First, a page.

Hypertension, hypercholesterolaemia and smoking showed the strongest associations with ACVD (table 2). Interestingly, it should be noted that the strength of the association with ACVD for periodontitis, age, male sex, smoking and low SES remained fairly stable after covariate adjustment, while the strength of the association for diabetes mellitus, hypertension and hypercholesterolaemia reduced considerably after covariate adjustment (table 2).
We explored the association between periodontitis and MI, CVA or AP. The analyses for these constituent elements of ACVD showed significant associations between periodontitis and MI, CVA or AP without covariate adjustments while, after covariate adjustment, associations for MI and CVA remained statistically significant (adjusted OR 1.60; 95% CI 1.33 to 1.92 and OR 1.55; 95% CI 1.25 to 1.92, respectively). This was not observed for AP in the multivariate model (adjusted OR 1.21; 95% CI 0.97 to 1.49; see online supplementary tables S1–S3).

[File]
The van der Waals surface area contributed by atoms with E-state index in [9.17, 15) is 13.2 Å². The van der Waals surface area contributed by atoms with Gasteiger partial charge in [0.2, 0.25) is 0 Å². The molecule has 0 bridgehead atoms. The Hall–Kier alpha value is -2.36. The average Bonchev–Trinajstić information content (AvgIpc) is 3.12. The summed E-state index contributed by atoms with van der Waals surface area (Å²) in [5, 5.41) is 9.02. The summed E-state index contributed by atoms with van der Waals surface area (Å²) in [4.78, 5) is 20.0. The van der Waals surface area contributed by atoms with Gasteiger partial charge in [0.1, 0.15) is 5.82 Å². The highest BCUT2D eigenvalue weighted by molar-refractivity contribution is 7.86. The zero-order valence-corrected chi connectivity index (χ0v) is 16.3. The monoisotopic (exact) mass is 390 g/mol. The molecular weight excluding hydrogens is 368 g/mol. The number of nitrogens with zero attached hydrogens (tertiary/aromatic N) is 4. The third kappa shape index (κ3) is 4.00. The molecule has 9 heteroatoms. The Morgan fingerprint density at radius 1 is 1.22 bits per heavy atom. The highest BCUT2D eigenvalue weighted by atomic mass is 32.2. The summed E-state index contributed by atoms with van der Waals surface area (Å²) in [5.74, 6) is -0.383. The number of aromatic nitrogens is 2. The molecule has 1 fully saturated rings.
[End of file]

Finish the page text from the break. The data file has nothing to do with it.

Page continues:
Data analyses stratified for the time periods 1998–2005 and 2006–2013 showed similar results as those of the full study period (data not shown).
The association of periodontitis with ACVD has been found in several countries dispersed over all continents. The association has not been investigated in the Netherlands, a country with a relatively high SES and high levels of health and dental care. The current study confirms the independent association between periodontitis and ACVD.